Later, the architectural techniques and building types are analyzed directly on buildings.
In the proposed specific example, these studies are carried out in the archaeological sites from the Roman era, in which even the reading of building’s stratification in different eras become a tool for student training.
In addition to knowledge of basic discipline’s terminology, the bibliographic research and along with major operations, this training course provides a critical interpretation, refers to the specific knowledge on periods, social conditions, spatial context conditions, and in particular on the works, languages and types.
Figure 2. Construction techniques table.
The course includes some exercises in groups, allowing the student to mature its work understanding, formulating also individual judgments with historical-critical foundation.
The study starts from reading of treaties’ text and it’s realized in a series of graphics, through which the theoretical aspect is interpreted in a personal way (Figure 3).
This graphic step is consulting other texts, from which are also borrowed the analytical mode.
The student, for example, compares it with the trainer with the reading of the architectural orders as are described in the treatise object of study.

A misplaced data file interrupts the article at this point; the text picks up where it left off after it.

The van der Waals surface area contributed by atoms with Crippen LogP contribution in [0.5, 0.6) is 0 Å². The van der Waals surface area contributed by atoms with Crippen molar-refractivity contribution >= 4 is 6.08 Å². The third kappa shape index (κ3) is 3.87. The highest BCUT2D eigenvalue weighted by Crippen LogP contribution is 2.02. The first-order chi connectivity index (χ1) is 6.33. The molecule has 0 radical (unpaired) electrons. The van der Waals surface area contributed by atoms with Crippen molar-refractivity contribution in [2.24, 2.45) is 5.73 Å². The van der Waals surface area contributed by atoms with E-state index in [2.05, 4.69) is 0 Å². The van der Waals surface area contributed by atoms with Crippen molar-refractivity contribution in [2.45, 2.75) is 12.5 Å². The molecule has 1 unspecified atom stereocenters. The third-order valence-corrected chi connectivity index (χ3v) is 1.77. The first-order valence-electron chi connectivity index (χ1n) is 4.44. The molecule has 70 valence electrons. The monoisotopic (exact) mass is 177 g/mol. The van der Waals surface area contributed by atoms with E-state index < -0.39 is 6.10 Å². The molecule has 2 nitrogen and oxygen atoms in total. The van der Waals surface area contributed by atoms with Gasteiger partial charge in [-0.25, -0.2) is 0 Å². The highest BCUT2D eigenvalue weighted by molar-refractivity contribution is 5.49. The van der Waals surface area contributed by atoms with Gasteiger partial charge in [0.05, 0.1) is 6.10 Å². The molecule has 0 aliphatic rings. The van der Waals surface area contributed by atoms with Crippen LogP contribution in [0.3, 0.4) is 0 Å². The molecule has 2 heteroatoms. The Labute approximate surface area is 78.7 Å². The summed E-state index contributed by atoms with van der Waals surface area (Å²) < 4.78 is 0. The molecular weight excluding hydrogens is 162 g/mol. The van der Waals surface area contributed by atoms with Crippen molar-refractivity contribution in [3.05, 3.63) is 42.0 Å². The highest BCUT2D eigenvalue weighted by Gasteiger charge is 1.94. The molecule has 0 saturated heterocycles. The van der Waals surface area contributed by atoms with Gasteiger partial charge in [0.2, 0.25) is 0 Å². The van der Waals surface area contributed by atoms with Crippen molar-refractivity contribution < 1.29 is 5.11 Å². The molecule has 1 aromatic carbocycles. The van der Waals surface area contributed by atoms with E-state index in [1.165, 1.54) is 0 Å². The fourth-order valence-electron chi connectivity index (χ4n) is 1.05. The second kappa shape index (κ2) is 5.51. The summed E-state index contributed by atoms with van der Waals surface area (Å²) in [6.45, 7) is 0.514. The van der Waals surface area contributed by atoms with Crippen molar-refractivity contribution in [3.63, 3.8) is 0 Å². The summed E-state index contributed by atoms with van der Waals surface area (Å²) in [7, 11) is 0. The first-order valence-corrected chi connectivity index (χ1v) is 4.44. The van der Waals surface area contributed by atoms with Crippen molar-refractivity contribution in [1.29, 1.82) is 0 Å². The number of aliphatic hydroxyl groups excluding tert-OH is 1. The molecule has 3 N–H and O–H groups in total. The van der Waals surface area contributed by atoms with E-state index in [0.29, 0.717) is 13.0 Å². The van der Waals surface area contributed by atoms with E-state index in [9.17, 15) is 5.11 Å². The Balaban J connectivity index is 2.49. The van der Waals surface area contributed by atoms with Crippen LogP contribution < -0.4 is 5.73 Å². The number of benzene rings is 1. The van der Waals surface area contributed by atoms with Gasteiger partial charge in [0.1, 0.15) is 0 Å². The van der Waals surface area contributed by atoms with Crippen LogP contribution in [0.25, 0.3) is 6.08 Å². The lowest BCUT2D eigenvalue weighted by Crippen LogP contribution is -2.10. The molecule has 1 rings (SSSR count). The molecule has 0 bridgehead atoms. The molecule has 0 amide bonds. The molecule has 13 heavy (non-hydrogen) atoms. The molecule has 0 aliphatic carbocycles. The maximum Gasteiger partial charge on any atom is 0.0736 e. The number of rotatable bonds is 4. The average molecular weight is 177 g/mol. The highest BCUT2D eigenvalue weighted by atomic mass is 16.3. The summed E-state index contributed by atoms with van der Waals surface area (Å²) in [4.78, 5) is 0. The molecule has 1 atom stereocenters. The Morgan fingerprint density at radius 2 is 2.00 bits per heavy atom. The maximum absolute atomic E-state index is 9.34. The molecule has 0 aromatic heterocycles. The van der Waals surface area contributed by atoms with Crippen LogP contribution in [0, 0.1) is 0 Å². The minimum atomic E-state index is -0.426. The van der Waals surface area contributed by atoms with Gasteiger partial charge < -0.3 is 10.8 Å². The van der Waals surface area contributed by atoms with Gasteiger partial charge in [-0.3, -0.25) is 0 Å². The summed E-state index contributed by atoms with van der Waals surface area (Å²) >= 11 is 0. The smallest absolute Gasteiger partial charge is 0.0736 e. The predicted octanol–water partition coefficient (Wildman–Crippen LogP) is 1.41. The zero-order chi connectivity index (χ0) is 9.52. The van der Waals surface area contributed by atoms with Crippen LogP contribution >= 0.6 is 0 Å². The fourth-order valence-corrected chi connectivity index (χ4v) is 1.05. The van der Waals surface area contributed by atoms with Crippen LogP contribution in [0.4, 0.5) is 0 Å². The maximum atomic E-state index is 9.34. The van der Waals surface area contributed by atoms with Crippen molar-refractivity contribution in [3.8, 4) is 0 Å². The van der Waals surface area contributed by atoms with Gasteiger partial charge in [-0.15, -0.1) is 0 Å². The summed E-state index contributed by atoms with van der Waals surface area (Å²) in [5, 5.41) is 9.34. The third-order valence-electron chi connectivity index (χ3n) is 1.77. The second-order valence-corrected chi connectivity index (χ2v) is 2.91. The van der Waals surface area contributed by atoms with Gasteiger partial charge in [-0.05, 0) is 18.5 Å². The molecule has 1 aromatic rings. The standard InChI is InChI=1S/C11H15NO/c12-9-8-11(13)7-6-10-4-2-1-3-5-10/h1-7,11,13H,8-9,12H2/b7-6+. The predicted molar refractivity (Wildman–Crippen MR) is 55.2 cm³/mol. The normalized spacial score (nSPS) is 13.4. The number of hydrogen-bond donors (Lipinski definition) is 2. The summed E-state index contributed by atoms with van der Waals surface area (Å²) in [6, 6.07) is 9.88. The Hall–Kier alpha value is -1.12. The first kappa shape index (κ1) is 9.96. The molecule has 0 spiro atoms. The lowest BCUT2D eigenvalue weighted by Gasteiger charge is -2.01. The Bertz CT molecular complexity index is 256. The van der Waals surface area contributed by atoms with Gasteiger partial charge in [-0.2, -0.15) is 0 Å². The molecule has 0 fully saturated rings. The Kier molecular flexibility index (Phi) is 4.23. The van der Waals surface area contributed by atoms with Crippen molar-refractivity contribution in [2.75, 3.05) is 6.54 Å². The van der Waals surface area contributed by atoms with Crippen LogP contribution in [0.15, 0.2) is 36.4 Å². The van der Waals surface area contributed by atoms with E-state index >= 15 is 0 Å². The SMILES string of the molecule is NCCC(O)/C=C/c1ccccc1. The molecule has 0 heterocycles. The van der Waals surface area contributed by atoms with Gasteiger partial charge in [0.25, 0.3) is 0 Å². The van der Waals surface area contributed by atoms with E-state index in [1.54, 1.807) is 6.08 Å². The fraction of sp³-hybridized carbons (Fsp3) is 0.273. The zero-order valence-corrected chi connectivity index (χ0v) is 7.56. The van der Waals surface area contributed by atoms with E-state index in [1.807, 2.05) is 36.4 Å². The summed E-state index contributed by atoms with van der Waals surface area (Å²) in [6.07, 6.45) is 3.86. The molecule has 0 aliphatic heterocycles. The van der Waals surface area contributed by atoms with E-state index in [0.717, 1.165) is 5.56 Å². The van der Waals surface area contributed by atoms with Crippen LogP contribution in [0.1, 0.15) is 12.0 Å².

Other aspects investigated are the methods of design described by the ancient authors, as well as the types relating to the buildings’ plans, through a synthesis and graphical interpretation process.
In addition to Vitruvius’ text  , we analyze the successive treaties  , regarding the studied issues, relating to mortars and various materials  already used in Roman times   .
You can, as well, check the differences between the text of the authors considered and among the Vitruvian text.
This interpretation is always confronted with the reality of the inspected works directly during the study trips that are a significant complement of academic pursuits.
The most interesting and conclusive phase of treatises’ theoretical study consists of a comparison between the various texts studied, conducted regarding specific topics, in order to have a systematic view of how these aspects are considered by the authors.
The next phase is the buildings’ direct analysis, through which the student is led to see what he had deduced from treatises’ theoretical study.
Figure 3. The Roman architecture sketch.
The direct view of the elements present in the visited sites, such as some significant parts of the architectural orders, allows a direct verification of these, through careful metric and morphological analysis  , which becomes the subject of drawings (Figure 4).
The survey is also extended to the type of buildings, for the understanding of which the survey operation becomes important, because it is an opportunity to establish a direct relationship with the architectural work.
For the student it becomes an opportunity to understand all aspects of the work, on the finishes, volumes, proportions, and experiencing building’s direct experience.